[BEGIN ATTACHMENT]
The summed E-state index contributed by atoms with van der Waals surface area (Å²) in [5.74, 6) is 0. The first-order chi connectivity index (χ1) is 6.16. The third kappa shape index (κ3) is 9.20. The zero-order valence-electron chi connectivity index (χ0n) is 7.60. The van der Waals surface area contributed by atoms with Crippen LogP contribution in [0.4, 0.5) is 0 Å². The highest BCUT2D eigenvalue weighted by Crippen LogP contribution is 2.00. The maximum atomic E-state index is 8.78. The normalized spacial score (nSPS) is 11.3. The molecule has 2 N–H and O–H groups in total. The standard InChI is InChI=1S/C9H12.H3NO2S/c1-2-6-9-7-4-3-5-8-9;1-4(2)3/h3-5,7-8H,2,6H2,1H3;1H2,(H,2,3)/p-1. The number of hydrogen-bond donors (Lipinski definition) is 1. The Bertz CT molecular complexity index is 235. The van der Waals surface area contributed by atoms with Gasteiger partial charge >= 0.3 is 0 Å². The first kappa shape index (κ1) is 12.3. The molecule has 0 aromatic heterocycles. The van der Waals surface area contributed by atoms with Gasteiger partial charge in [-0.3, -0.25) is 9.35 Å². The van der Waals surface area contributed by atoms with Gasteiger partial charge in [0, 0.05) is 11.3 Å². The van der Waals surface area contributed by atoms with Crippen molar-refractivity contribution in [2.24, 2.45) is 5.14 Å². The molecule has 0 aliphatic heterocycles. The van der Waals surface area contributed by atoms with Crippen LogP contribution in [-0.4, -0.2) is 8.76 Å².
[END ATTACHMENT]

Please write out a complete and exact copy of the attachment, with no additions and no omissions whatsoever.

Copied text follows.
The summed E-state index contributed by atoms with van der Waals surface area (Å²) in [5.74, 6) is 0. The first-order chi connectivity index (χ1) is 6.16. The third kappa shape index (κ3) is 9.20. The zero-order valence-electron chi connectivity index (χ0n) is 7.60. The van der Waals surface area contributed by atoms with Crippen LogP contribution in [0.4, 0.5) is 0 Å². The highest BCUT2D eigenvalue weighted by Crippen LogP contribution is 2.00. The maximum atomic E-state index is 8.78. The normalized spacial score (nSPS) is 11.3. The molecule has 2 N–H and O–H groups in total. The standard InChI is InChI=1S/C9H12.H3NO2S/c1-2-6-9-7-4-3-5-8-9;1-4(2)3/h3-5,7-8H,2,6H2,1H3;1H2,(H,2,3)/p-1. The number of hydrogen-bond donors (Lipinski definition) is 1. The Bertz CT molecular complexity index is 235. The van der Waals surface area contributed by atoms with Gasteiger partial charge >= 0.3 is 0 Å². The first kappa shape index (κ1) is 12.3. The molecule has 0 aromatic heterocycles. The van der Waals surface area contributed by atoms with Gasteiger partial charge in [-0.3, -0.25) is 9.35 Å². The van der Waals surface area contributed by atoms with Gasteiger partial charge in [0, 0.05) is 11.3 Å². The van der Waals surface area contributed by atoms with Crippen molar-refractivity contribution in [2.24, 2.45) is 5.14 Å². The molecule has 0 aliphatic heterocycles. The van der Waals surface area contributed by atoms with Crippen LogP contribution in [-0.4, -0.2) is 8.76 Å².